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Ryan Mario Yasin

This Clothing Line Is Designed to Stretch With Kids as They Grow

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Ryan Mario Yasin

A toddler’s favorite outfit won’t stay his favorite for long. After a few wears and an ill-timed growth spurt, those cute garments need to be swapped for clothing that’s slightly bigger and just as expensive. As Dezeen reports, Royal College of Art graduate Ryan Mario Yasin has designed a practical alternative.

Items in Yasin’s Petit Pli clothing line are built to grow at the same rate as their young wearers. In their initial form, the pleated shirts and pants are small enough to fit a 4-month-old child. As kids get bigger the material can be unfolded, ultimately expanding to the size of a wearer who’s 2-and-a-half years old.

Child wearing stretchable clothing.
Ryan Mario Yasin

Yasin was inspired to develop the concept after ordering clothes for his nephew that were too small by the time they arrived. When searching for a solution to this problem, he tapped into his background in aeronautical engineering. Petit Pli uses a similar design to the collapsible structures made for the outsides of small satellites. The material also has a space-age feel: It’s windproof, waterproof, and breathable, which means it should survive a few years of toddler wear-and-tear.

Petit Pli is currently in the fundraising stage. After he’s attracted the attention of investors, Yasin plans to start manufacturing the product in the UK. You can elect to receive updates through the clothing line's website.

[h/t Dezeen]

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Holy
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Design
This Font Changes Shape As You Type
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Holy

Writing with the Futuracha Pro font isn’t just about creating a finished product. Each letter reacts to what you type by lengthening and curling around its neighboring characters, making the act of writing itself an interactive experience.

According to The Huffington Post, Futuracha Pro is the brainchild of graphic designer Odysseas Galinos Paparounis of the Greek branding agency høly. As a design student, he was inspired for the idea of a changing typeface while observing the movements of Caribbean cockroaches for an illustration class. The insects' sweeping antennae and prickly feet inspired him to superimpose these elements onto his favorite font: Futura.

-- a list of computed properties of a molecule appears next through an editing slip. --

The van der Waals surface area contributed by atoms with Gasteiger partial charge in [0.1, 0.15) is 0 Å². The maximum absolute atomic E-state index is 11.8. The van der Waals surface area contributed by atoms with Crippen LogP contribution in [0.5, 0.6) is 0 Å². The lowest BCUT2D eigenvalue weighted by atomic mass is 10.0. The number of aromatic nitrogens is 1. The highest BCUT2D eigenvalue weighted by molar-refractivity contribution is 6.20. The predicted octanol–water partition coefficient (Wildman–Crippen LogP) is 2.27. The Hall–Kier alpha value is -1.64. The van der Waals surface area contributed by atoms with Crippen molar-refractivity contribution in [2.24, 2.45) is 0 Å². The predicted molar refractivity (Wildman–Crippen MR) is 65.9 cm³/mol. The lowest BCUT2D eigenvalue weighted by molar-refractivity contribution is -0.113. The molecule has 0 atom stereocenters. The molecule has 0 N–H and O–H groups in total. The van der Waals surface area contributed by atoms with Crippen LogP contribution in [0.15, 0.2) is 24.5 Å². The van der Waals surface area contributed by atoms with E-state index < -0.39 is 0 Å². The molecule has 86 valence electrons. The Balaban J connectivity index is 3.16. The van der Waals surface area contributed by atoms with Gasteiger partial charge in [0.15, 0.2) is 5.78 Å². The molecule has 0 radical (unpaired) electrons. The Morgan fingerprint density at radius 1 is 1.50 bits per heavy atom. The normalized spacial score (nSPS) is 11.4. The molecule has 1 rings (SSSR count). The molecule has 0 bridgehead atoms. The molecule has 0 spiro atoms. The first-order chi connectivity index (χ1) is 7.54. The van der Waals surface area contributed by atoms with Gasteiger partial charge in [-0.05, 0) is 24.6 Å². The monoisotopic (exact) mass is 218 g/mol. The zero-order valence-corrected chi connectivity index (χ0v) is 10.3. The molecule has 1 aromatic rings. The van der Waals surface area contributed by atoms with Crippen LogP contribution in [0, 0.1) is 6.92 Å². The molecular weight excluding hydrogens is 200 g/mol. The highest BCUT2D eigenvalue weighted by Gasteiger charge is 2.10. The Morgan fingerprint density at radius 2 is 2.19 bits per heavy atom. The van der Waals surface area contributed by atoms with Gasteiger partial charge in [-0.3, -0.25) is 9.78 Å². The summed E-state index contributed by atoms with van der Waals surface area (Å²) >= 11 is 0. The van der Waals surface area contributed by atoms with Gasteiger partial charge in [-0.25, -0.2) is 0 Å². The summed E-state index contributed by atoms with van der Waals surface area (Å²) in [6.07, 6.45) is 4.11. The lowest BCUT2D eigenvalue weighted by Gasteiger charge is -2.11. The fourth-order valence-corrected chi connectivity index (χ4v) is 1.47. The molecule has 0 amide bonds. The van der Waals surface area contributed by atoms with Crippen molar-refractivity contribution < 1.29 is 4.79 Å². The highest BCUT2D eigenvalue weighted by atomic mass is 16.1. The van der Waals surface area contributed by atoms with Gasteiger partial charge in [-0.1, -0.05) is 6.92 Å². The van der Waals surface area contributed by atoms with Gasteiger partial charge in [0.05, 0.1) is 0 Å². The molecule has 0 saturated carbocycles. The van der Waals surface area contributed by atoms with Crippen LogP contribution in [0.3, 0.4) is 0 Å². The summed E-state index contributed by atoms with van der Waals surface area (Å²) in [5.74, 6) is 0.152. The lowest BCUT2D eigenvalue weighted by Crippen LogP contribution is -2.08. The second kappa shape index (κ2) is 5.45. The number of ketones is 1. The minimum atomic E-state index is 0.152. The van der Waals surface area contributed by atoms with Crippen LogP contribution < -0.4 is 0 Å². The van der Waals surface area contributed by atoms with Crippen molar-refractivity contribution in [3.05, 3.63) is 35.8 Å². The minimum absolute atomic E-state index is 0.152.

Font changes shape as you type.
Holy

The name Futuracha, which combines the words Futura and cucaracha ("cockroach" in Spanish), is a nod to the project’s quirky origins. After sharing his concept with fellow graphic designers, Paparounis sought to make a version of the font that’s accessible to everyone on an open source basis. He launched an effort to crowdfund Futuracha Pro on Indiegogo earlier this year and closed the campaign after raising $86,431. You can download the font for your computer from the høly website with prices starting around $29.

[h/t The Huffington Post]

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Lebrel
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Design
Watch an Artist Build a Secret Studio Beneath an Overpass
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Lebrel

Artists can be very particular about the spaces where they choose to do their work. Furniture designer Fernando Abellanas’s desk may not boast the quietest or most convenient location on Earth, but it definitely wins points for seclusion. According to Co.Design, the artist covertly constructed his studio beneath a bridge in Valencia, Spain.

To make his vision a reality, Abellanas had to build a metal and plywood apparatus and attach it to the top of an underpass. After climbing inside, he uses a crank to wheel the box to the top of the opposite wall. There, the contents of his studio, including his desk, chair, and wall art, are waiting for him.

The art nook was installed without permission from the city, so Abellanas admits that it’s only a matter of time before the authorities dismantle it or it's raided by someone else. While this space may not be permanent, he plans to build others like it around the city in secret. You can get a look at his construction process in the video below.

[h/t Co.Design]

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